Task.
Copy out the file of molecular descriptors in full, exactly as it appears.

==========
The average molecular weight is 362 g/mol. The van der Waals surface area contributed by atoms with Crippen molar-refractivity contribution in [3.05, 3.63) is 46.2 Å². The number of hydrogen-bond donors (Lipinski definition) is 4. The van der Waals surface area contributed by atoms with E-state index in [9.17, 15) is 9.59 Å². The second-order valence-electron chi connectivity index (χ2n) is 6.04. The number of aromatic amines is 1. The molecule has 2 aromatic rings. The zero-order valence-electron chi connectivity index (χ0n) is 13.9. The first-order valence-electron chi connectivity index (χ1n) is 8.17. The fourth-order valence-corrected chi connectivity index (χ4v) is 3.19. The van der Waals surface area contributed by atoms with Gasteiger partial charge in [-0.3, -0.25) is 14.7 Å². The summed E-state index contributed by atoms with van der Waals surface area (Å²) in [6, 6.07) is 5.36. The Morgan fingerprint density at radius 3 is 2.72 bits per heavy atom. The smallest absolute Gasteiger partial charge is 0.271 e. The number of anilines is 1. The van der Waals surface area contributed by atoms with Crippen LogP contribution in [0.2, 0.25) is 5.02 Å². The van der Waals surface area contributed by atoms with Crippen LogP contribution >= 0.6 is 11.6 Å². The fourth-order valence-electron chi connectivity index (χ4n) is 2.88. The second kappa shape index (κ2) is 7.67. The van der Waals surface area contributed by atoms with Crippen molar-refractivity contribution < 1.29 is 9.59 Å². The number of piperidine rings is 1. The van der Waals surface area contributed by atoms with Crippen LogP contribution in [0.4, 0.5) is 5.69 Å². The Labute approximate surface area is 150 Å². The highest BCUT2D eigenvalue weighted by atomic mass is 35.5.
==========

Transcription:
The average molecular weight is 362 g/mol. The van der Waals surface area contributed by atoms with Crippen molar-refractivity contribution in [3.05, 3.63) is 46.2 Å². The number of hydrogen-bond donors (Lipinski definition) is 4. The van der Waals surface area contributed by atoms with E-state index in [9.17, 15) is 9.59 Å². The second-order valence-electron chi connectivity index (χ2n) is 6.04. The number of aromatic amines is 1. The molecule has 2 aromatic rings. The zero-order valence-electron chi connectivity index (χ0n) is 13.9. The first-order valence-electron chi connectivity index (χ1n) is 8.17. The fourth-order valence-corrected chi connectivity index (χ4v) is 3.19. The van der Waals surface area contributed by atoms with Gasteiger partial charge in [-0.3, -0.25) is 14.7 Å². The summed E-state index contributed by atoms with van der Waals surface area (Å²) in [6, 6.07) is 5.36. The Morgan fingerprint density at radius 3 is 2.72 bits per heavy atom. The smallest absolute Gasteiger partial charge is 0.271 e. The number of anilines is 1. The van der Waals surface area contributed by atoms with Crippen LogP contribution in [0.2, 0.25) is 5.02 Å². The van der Waals surface area contributed by atoms with Crippen LogP contribution >= 0.6 is 11.6 Å². The fourth-order valence-electron chi connectivity index (χ4n) is 2.88. The second kappa shape index (κ2) is 7.67. The van der Waals surface area contributed by atoms with Crippen molar-refractivity contribution < 1.29 is 9.59 Å². The number of piperidine rings is 1. The van der Waals surface area contributed by atoms with Crippen LogP contribution in [0.4, 0.5) is 5.69 Å². The Labute approximate surface area is 150 Å². The highest BCUT2D eigenvalue weighted by atomic mass is 35.5.